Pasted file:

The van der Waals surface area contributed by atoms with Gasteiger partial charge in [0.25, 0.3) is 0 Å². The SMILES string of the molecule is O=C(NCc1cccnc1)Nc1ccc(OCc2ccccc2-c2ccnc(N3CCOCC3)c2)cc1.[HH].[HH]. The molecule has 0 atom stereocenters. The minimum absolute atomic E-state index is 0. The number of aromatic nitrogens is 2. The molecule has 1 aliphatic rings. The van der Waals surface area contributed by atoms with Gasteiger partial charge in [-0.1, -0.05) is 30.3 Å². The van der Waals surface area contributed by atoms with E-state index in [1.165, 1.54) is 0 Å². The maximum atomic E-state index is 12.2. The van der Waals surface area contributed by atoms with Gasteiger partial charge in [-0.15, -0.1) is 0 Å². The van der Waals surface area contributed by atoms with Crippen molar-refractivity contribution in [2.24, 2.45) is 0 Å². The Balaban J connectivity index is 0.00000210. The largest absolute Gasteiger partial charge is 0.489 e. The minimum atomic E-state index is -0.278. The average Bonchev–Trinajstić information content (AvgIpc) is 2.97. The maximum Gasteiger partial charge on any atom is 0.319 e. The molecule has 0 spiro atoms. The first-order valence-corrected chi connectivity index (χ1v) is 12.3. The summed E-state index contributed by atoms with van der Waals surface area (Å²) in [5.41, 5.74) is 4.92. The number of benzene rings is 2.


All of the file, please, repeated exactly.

The van der Waals surface area contributed by atoms with Gasteiger partial charge in [0.25, 0.3) is 0 Å². The SMILES string of the molecule is O=C(NCc1cccnc1)Nc1ccc(OCc2ccccc2-c2ccnc(N3CCOCC3)c2)cc1.[HH].[HH]. The molecule has 0 atom stereocenters. The minimum absolute atomic E-state index is 0. The number of aromatic nitrogens is 2. The molecule has 1 aliphatic rings. The van der Waals surface area contributed by atoms with Gasteiger partial charge in [-0.1, -0.05) is 30.3 Å². The van der Waals surface area contributed by atoms with E-state index in [1.165, 1.54) is 0 Å². The maximum atomic E-state index is 12.2. The van der Waals surface area contributed by atoms with Gasteiger partial charge in [-0.15, -0.1) is 0 Å². The van der Waals surface area contributed by atoms with Crippen molar-refractivity contribution in [2.24, 2.45) is 0 Å². The Balaban J connectivity index is 0.00000210. The largest absolute Gasteiger partial charge is 0.489 e. The minimum atomic E-state index is -0.278. The average Bonchev–Trinajstić information content (AvgIpc) is 2.97. The maximum Gasteiger partial charge on any atom is 0.319 e. The molecule has 0 spiro atoms. The first-order valence-corrected chi connectivity index (χ1v) is 12.3. The summed E-state index contributed by atoms with van der Waals surface area (Å²) in [5.41, 5.74) is 4.92. The number of benzene rings is 2.